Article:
WEDNESDAY, Oct. 6, 2021 (HealthDay News) -- Individuals using anticoagulation therapy on an outpatient basis who are diagnosed with COVID-19 have a reduced risk for hospital admission, according to a study published online Sept. 24 in EClinicalMedicine.
Sameh M. Hozayen, M.D., from the University of Minnesota in Minneapolis, and colleagues examined patients older than 18 years of age diagnosed with COVID-19 from March 4 to Aug. 27, 2020, at 12 hospitals and 60 clinics. The associations between prior outpatient anticoagulation therapy and hospital admission and mortality risks, and between anticoagulation therapy before or after COVID-19 hospitalization and mortality, were examined.
The researchers found that 598 of the 6,195 patients were immediately hospitalized and 5,597 were treated as outpatients. There were 175 deaths, for an overall case-fatality rate of 2.8 percent. Inpatient mortality was 13 percent among the patients who were hospitalized. Of the outpatients, 2.9 percent were on anticoagulation and 5.9 percent were eventually hospitalized. Outpatient anticoagulant use was associated with a reduction in the risk for hospital admission in a multivariable analysis (hazard ratio, 0.57; 95 percent confidence interval, 0.38 to 0.86; P = 0.007), while there was no association with mortality (hazard ratio, 0.88; 95 percent confidence interval, 0.50 to 1.52; P = 0.64). Increased mortality risk was seen for inpatients who were not on anticoagulation (before or after hospitalization; hazard ratio, 2.26; 95 percent confidence interval, 1.17 to 4.37; P = 0.015).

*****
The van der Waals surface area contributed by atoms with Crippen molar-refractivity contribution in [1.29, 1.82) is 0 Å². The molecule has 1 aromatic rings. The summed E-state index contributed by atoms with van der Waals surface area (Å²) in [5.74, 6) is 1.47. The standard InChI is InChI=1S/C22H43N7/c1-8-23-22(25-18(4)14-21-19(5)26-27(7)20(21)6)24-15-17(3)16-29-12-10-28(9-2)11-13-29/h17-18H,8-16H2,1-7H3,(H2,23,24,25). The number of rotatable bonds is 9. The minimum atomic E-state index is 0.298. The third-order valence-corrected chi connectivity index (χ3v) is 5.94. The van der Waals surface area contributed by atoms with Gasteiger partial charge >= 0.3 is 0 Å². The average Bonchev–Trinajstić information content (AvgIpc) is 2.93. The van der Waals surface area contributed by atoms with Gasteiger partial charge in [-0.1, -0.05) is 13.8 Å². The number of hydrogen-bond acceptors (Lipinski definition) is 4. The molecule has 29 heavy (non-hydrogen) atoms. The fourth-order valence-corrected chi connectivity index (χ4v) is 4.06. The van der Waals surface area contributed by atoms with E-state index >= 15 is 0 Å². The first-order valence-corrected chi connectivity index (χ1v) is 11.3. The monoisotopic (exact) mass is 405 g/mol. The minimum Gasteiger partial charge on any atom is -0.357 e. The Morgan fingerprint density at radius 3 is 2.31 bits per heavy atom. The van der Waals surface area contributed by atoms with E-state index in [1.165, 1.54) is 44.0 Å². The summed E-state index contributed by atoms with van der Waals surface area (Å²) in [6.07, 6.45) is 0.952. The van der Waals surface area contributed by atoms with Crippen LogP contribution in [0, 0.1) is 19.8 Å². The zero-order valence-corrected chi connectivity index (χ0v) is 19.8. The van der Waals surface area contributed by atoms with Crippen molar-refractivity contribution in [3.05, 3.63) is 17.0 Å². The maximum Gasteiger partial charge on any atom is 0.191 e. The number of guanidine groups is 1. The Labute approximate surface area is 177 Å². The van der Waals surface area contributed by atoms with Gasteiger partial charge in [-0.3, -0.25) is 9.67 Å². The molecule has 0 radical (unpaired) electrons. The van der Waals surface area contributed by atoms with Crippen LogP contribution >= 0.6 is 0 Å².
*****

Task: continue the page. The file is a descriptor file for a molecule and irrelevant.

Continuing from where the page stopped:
"By increasing adherence for people already prescribed blood thinners, we can potentially reduce the bad effects of COVID-19," Hozayen said in a statement.